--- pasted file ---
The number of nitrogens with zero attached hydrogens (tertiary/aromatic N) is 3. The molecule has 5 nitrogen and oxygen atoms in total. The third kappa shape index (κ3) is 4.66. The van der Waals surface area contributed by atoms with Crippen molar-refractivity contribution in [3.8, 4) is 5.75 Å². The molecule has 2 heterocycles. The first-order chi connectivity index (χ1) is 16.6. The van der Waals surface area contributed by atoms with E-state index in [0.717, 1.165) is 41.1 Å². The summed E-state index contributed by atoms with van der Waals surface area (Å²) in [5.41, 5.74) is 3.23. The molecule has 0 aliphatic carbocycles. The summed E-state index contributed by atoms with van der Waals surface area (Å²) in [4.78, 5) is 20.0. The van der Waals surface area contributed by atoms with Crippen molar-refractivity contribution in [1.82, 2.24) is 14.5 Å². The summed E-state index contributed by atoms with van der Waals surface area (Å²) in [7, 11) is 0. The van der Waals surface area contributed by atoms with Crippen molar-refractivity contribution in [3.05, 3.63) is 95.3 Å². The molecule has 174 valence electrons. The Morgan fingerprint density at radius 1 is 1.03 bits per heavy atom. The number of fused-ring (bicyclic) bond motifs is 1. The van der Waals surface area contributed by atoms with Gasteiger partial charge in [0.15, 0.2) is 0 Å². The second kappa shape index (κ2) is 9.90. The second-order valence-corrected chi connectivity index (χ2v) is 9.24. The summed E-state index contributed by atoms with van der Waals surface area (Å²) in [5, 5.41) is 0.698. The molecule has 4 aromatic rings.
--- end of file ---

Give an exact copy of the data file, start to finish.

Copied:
The number of nitrogens with zero attached hydrogens (tertiary/aromatic N) is 3. The molecule has 5 nitrogen and oxygen atoms in total. The third kappa shape index (κ3) is 4.66. The van der Waals surface area contributed by atoms with Crippen molar-refractivity contribution in [3.8, 4) is 5.75 Å². The molecule has 2 heterocycles. The first-order chi connectivity index (χ1) is 16.6. The van der Waals surface area contributed by atoms with E-state index in [0.717, 1.165) is 41.1 Å². The summed E-state index contributed by atoms with van der Waals surface area (Å²) in [5.41, 5.74) is 3.23. The molecule has 0 aliphatic carbocycles. The summed E-state index contributed by atoms with van der Waals surface area (Å²) in [4.78, 5) is 20.0. The van der Waals surface area contributed by atoms with Crippen molar-refractivity contribution in [1.82, 2.24) is 14.5 Å². The summed E-state index contributed by atoms with van der Waals surface area (Å²) in [7, 11) is 0. The van der Waals surface area contributed by atoms with Crippen molar-refractivity contribution in [3.05, 3.63) is 95.3 Å². The molecule has 174 valence electrons. The Morgan fingerprint density at radius 1 is 1.03 bits per heavy atom. The number of fused-ring (bicyclic) bond motifs is 1. The van der Waals surface area contributed by atoms with Gasteiger partial charge in [0.15, 0.2) is 0 Å². The second kappa shape index (κ2) is 9.90. The second-order valence-corrected chi connectivity index (χ2v) is 9.24. The summed E-state index contributed by atoms with van der Waals surface area (Å²) in [5, 5.41) is 0.698. The molecule has 4 aromatic rings.